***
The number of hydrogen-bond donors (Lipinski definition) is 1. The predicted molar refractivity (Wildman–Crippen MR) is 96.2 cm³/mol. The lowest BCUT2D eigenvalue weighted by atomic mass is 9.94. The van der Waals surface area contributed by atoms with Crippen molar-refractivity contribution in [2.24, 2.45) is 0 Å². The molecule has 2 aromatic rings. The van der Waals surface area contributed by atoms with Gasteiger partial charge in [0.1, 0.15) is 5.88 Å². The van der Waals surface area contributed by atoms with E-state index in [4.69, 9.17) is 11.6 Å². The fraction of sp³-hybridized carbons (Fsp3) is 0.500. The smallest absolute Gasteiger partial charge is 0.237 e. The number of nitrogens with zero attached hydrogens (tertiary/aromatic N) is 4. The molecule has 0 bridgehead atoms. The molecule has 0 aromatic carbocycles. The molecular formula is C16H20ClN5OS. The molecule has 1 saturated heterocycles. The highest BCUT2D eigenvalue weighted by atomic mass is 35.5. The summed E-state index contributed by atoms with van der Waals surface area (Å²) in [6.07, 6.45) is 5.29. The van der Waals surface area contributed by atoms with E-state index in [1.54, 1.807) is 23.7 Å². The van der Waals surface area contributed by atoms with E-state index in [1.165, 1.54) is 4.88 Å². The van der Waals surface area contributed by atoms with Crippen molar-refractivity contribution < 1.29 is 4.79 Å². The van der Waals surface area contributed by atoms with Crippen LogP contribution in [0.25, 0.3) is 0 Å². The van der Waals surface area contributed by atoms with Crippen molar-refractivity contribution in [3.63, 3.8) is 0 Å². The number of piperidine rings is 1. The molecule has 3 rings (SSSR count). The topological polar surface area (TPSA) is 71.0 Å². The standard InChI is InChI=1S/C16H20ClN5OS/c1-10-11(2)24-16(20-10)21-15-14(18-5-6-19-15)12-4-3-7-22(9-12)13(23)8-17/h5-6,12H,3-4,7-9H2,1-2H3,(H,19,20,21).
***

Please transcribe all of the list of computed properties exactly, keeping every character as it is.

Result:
The number of hydrogen-bond donors (Lipinski definition) is 1. The predicted molar refractivity (Wildman–Crippen MR) is 96.2 cm³/mol. The lowest BCUT2D eigenvalue weighted by atomic mass is 9.94. The van der Waals surface area contributed by atoms with Crippen molar-refractivity contribution in [2.24, 2.45) is 0 Å². The molecule has 2 aromatic rings. The van der Waals surface area contributed by atoms with Gasteiger partial charge in [0.1, 0.15) is 5.88 Å². The van der Waals surface area contributed by atoms with E-state index in [4.69, 9.17) is 11.6 Å². The fraction of sp³-hybridized carbons (Fsp3) is 0.500. The smallest absolute Gasteiger partial charge is 0.237 e. The number of nitrogens with zero attached hydrogens (tertiary/aromatic N) is 4. The molecule has 0 bridgehead atoms. The molecule has 0 aromatic carbocycles. The molecular formula is C16H20ClN5OS. The molecule has 1 saturated heterocycles. The highest BCUT2D eigenvalue weighted by atomic mass is 35.5. The summed E-state index contributed by atoms with van der Waals surface area (Å²) in [6.07, 6.45) is 5.29. The van der Waals surface area contributed by atoms with E-state index in [1.54, 1.807) is 23.7 Å². The van der Waals surface area contributed by atoms with E-state index in [1.165, 1.54) is 4.88 Å². The van der Waals surface area contributed by atoms with Crippen molar-refractivity contribution < 1.29 is 4.79 Å². The van der Waals surface area contributed by atoms with Crippen LogP contribution in [0.25, 0.3) is 0 Å². The van der Waals surface area contributed by atoms with Crippen molar-refractivity contribution in [3.63, 3.8) is 0 Å². The number of piperidine rings is 1. The molecule has 3 rings (SSSR count). The topological polar surface area (TPSA) is 71.0 Å². The standard InChI is InChI=1S/C16H20ClN5OS/c1-10-11(2)24-16(20-10)21-15-14(18-5-6-19-15)12-4-3-7-22(9-12)13(23)8-17/h5-6,12H,3-4,7-9H2,1-2H3,(H,19,20,21).